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Nitrogen Immobilization in Plant Growth Substrates: Clean Chip Residual, Pine Bark, and Peatmoss

DOI: 10.1155/2012/978528

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Abstract:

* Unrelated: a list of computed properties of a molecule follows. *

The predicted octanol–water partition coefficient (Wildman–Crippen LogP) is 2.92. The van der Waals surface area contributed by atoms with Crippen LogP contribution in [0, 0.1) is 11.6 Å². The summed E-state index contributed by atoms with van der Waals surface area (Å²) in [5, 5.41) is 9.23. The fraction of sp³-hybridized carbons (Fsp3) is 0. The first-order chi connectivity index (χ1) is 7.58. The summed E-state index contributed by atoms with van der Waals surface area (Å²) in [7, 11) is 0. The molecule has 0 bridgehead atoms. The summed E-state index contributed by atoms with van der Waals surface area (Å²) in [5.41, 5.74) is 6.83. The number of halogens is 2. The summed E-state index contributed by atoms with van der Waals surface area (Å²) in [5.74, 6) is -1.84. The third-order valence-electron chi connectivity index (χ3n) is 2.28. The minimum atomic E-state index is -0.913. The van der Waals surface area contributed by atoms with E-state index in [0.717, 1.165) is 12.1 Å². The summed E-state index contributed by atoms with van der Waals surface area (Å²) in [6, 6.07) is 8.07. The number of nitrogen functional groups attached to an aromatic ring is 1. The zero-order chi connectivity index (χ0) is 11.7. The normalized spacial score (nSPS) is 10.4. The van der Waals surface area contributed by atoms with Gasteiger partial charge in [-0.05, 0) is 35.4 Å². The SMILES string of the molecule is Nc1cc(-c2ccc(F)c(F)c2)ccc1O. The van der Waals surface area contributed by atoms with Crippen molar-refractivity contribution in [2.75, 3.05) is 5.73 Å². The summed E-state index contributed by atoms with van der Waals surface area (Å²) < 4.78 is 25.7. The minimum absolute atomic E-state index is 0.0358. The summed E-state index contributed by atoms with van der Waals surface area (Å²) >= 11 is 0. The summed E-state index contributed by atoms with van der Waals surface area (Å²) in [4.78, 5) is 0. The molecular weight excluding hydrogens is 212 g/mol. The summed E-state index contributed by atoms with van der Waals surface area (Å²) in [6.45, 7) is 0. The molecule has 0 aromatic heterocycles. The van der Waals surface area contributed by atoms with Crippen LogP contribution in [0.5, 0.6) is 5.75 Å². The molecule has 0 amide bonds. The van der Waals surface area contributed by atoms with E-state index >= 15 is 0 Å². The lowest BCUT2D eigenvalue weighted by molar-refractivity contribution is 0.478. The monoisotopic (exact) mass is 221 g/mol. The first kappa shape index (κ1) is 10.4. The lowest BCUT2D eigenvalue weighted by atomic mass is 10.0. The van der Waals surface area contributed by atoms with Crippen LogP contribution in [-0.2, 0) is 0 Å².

Rising costs of potting substrates have caused horticultural growers to search for alternative, lower-cost materials. Objectives of this study were to determine the extent of nitrogen immobilization and microbial respiration in a high wood-fiber content substrate, clean chip residual. Microbial activity and nitrogen availability of two screen sizes (0.95?cm and 0.48?cm) of clean chip residual were compared to control treatments of pine bark and peatmoss in a 60-day incubation experiment. Four rates (0, 1, 2, or 3?mg) of supplemental nitrogen were assessed. Peatmoss displayed little microbial respiration over the course of the study, regardless of nitrogen rate; followed by pine bark, 0.95?cm clean chip residual, and 0.48?cm clean chip residual. Respiration increased with increasing nitrogen. Total inorganic nitrogen (plant available nitrogen) was greatest with peatmoss; inorganic nitrogen in other treatments were similar at the 0, 1, and 2?mg supplemental nitrogen rates, while an increase occurred with the highest rate (3?mg). Clean chip residual and pine bark were similar in available nitrogen compared to peatmoss. This study suggests that nitrogen immobilization in substrates composed of clean chip residual is similar to pine bark and can be treated with similar fertilizer amendments during nursery production. 1. Introduction Pine bark (PB) and peatmoss (PM) have traditionally been used as nursery and greenhouse substrates in the US. These materials are becoming more costly to use in horticultural industries due to increasing fuel costs, reduced availability of PB [1], and environmental concerns over the use of PM for growing crops [2, 3]. Finding alternative substrates as a way to reduce costs has become an important issue for growers. One promising alternative substrate is CCR, a forest by-product of the ‘clean chip’ industry. The ‘clean chip’ industry processes small caliper pine trees into uniform, bark-free material for making paper products. This procedure is conducted on site at pine plantations with in-field harvesting equipment. This equipment delimbs, debarks, and chips the material into the back of a chip van/truck for shipment to a pulp mill. The remaining material, composed of approximately 40% wood, 35% bark, 10% needles, and 15% indistinguishable fine material, is either spread back across the harvested area or processed once more through a grinder with 10.2 to 15.2?cm screens and sold to the pulp mills for boiler fuel. Currently, this leftover material composes around 25% of the site biomass and represents an income loss for forest

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